“I’d like to introduce Ustaz Abdul Rahman, he’s also an Islamic Medina University alumnus. Maybe he is your senior.” One of the al-Ghufran Mosque in Singapore committee members said to Zulkifli. The journey from Negeri Sembilan to Johor, then onboard the train to Singapore is among new experiences that Zul had throughout his career. They stopped by to pray Zohor at al-Ghufran Mosque and managed to have a chat and get to know the Malay Muslim community there.
He and several of his colleagues are currently in Singapore on the tour to introduce UNITI College and to teach for the Long-Distance Education Program. This program is arranged following the success of them sending a group of the first students of Islamic Studies Diploma to al-Azhar University straight to Year 3.
In Singapore, Zulkifli took the chance to meet Ustaz Ahmad Sonhadji Mohamad Milatu who is famous for his commentary book, ‘Abr al-Athir or more famously known in the Archipelago as “Al-Quran Commentary on the Radio”. He also didn’t let the opportunity to visit Singapore’s Mufti Sahibus Samahah Ustaz Syed Isa Muhammad Semait.
“I’ve been the Mufti since 1972. Although challenges will always come, especially when we are trying to form a united Muslims here, and building harmonious bridges between religions, alhamdulillah, everything is made easier by Allah SWT. What’s important is that all our asatizah are united. We have MUIS and PERGAS. Any problem arises, we’ll try to solve it properly amongst ourselves.” Ustaz Syed Isa Semait said to Zulkifli. Singapore’s Deputy Mufti, Ustaz Fatris Bakaram who was sitting beside the Mufti nodded his head in agreement.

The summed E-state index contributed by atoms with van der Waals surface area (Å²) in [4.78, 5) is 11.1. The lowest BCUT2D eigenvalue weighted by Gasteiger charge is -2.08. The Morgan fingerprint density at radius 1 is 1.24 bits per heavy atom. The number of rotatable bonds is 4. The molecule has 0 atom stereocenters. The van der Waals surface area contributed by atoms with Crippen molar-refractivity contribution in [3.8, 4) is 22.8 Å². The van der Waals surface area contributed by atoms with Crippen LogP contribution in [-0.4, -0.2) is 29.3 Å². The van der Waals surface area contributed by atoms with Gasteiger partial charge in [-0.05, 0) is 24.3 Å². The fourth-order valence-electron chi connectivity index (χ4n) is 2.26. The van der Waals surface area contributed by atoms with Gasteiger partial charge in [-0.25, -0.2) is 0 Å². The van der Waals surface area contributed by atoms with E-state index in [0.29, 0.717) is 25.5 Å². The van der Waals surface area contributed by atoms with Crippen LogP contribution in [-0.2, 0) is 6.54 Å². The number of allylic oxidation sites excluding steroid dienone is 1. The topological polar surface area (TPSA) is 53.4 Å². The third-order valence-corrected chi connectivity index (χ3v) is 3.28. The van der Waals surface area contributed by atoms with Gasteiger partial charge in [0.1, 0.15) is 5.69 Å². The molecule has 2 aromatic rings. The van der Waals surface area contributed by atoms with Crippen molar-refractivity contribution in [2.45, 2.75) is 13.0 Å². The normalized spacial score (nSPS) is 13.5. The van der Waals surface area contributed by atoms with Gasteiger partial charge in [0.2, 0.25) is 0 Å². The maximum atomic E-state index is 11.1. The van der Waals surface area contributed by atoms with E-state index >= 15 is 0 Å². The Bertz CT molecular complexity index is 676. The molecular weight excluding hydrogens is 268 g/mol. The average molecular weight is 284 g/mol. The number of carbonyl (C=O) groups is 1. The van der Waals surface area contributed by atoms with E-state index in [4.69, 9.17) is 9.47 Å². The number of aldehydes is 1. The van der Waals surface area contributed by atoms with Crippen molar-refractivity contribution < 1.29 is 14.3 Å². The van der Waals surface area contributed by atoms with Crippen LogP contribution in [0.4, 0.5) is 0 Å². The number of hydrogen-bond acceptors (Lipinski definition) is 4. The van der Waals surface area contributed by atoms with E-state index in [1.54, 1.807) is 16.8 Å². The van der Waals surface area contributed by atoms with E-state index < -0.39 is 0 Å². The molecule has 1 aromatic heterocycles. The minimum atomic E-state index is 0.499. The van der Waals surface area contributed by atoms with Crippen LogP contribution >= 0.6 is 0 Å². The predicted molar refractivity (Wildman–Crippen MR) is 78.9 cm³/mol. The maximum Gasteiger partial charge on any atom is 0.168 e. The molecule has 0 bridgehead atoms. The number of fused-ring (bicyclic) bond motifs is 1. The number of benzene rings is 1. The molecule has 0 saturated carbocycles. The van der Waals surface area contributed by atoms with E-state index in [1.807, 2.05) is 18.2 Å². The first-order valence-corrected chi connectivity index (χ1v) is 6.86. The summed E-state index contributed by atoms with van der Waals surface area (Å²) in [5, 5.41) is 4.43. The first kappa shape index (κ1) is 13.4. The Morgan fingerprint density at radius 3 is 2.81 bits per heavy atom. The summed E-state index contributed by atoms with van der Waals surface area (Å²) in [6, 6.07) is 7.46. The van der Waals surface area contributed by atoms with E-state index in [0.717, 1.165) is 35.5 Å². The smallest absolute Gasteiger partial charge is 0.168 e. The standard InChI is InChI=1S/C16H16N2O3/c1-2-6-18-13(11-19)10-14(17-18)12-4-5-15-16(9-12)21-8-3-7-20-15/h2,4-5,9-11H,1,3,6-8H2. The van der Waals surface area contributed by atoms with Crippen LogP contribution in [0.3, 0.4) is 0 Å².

“Ustaz Fatris, insya-Allah will be pursuing his PhD at the University of Birmingham. We want our asatizah to be fully competent and able to face any changes for the sake of Muslims here, ” He further added.
Although the conversation was short, however, every word of Singapore’s Mufti truly touched Zulkifli’s heart.
Challenges in Singapore is certainly different with the total number of Muslims less than 15%, about the same with the Christians and people without a religion, compared to the Buddhists who are more than 40%. This is followed by other religions such as Hinduism, Tao and other ancestral beliefs.
One thing that is undeniable is that Islam is a religion that brings a universal message with the purpose of channelling balanced peace and comprehensive and lasting happiness in this world and the hereafter. Rasullullah PBUH has drawn and showcased the sirah and the sunnah of his life several approaches and basic principles regarding the concept of life between Muslims and non-Muslims together. Furthermore, the companions also founded the Muslim civilization which displays the beauty of Islam when they are living with others with different faiths without neglecting the rulings of Islam.
The word al-ta’ayush (co-existence) originates from the word a’ish which means life. The word al-ta’ayush refers to a harmonious and loving life with each other. As for the terminology of al-ta’ayush, it is new and contemporary terminology. There are several scholars who present the definition and meaning of this new term. Some add to the term into ta’ayush al-silmi which means peaceful co-existence. Thus, other terms with similar meanings with ta’ayush such as al-tasamuh, al-taqarub, al-tasakun, al-takamul dan al-tajanus are also used.
Syeikh Abdullah bin Bayyah said: “Al-ta’ayush means co-existence. It is also related to cohabitation. In his opinion, according to Islam, it means we are living together with non-Muslims in a safe, peaceful environment following certain conditions and criteria.”
We should also realize that the relationship and unity between us people are related to the spirit of insaniyyah (humanity) and not on the basis of a creedal nation (al-ummah al-‘aqdiyyah). It is natural for humans to wish for peace, togetherness and justice and these are the factors that can lead us in appreciating the fiqh of co-existence in diversity. It is a necessity for all mankind to realize that no matter how different they are in terms of skin colour, race, politics and religion, they are actually brothers.